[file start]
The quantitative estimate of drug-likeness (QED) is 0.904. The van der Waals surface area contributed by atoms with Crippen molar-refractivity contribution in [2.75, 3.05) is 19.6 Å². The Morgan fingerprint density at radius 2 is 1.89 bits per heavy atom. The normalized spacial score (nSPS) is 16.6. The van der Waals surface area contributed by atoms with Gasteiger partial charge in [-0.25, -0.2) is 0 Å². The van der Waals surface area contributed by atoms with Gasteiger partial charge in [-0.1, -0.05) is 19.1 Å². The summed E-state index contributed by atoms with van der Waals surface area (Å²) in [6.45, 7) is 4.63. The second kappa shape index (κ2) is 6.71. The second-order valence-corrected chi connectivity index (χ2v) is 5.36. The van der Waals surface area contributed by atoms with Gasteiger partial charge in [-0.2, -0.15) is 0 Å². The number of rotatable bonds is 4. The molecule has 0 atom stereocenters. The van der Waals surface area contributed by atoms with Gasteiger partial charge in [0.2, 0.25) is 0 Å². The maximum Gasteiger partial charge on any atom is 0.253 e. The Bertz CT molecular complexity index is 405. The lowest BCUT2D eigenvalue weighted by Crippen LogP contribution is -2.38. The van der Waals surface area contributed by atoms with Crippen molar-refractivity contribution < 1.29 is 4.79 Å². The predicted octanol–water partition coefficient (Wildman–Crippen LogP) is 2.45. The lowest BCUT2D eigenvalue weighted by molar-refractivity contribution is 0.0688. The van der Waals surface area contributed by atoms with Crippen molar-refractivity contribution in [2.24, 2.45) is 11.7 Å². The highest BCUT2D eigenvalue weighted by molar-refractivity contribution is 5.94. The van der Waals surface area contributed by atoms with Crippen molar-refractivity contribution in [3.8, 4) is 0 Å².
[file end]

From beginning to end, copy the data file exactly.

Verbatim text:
The quantitative estimate of drug-likeness (QED) is 0.904. The van der Waals surface area contributed by atoms with Crippen molar-refractivity contribution in [2.75, 3.05) is 19.6 Å². The Morgan fingerprint density at radius 2 is 1.89 bits per heavy atom. The normalized spacial score (nSPS) is 16.6. The van der Waals surface area contributed by atoms with Gasteiger partial charge in [-0.25, -0.2) is 0 Å². The van der Waals surface area contributed by atoms with Gasteiger partial charge in [-0.1, -0.05) is 19.1 Å². The summed E-state index contributed by atoms with van der Waals surface area (Å²) in [6.45, 7) is 4.63. The second kappa shape index (κ2) is 6.71. The second-order valence-corrected chi connectivity index (χ2v) is 5.36. The van der Waals surface area contributed by atoms with Gasteiger partial charge in [-0.2, -0.15) is 0 Å². The number of rotatable bonds is 4. The molecule has 0 atom stereocenters. The van der Waals surface area contributed by atoms with Gasteiger partial charge in [0.2, 0.25) is 0 Å². The maximum Gasteiger partial charge on any atom is 0.253 e. The Bertz CT molecular complexity index is 405. The lowest BCUT2D eigenvalue weighted by Crippen LogP contribution is -2.38. The van der Waals surface area contributed by atoms with Crippen molar-refractivity contribution < 1.29 is 4.79 Å². The predicted octanol–water partition coefficient (Wildman–Crippen LogP) is 2.45. The lowest BCUT2D eigenvalue weighted by molar-refractivity contribution is 0.0688. The van der Waals surface area contributed by atoms with Crippen molar-refractivity contribution in [2.24, 2.45) is 11.7 Å². The highest BCUT2D eigenvalue weighted by molar-refractivity contribution is 5.94. The van der Waals surface area contributed by atoms with Crippen molar-refractivity contribution in [3.8, 4) is 0 Å².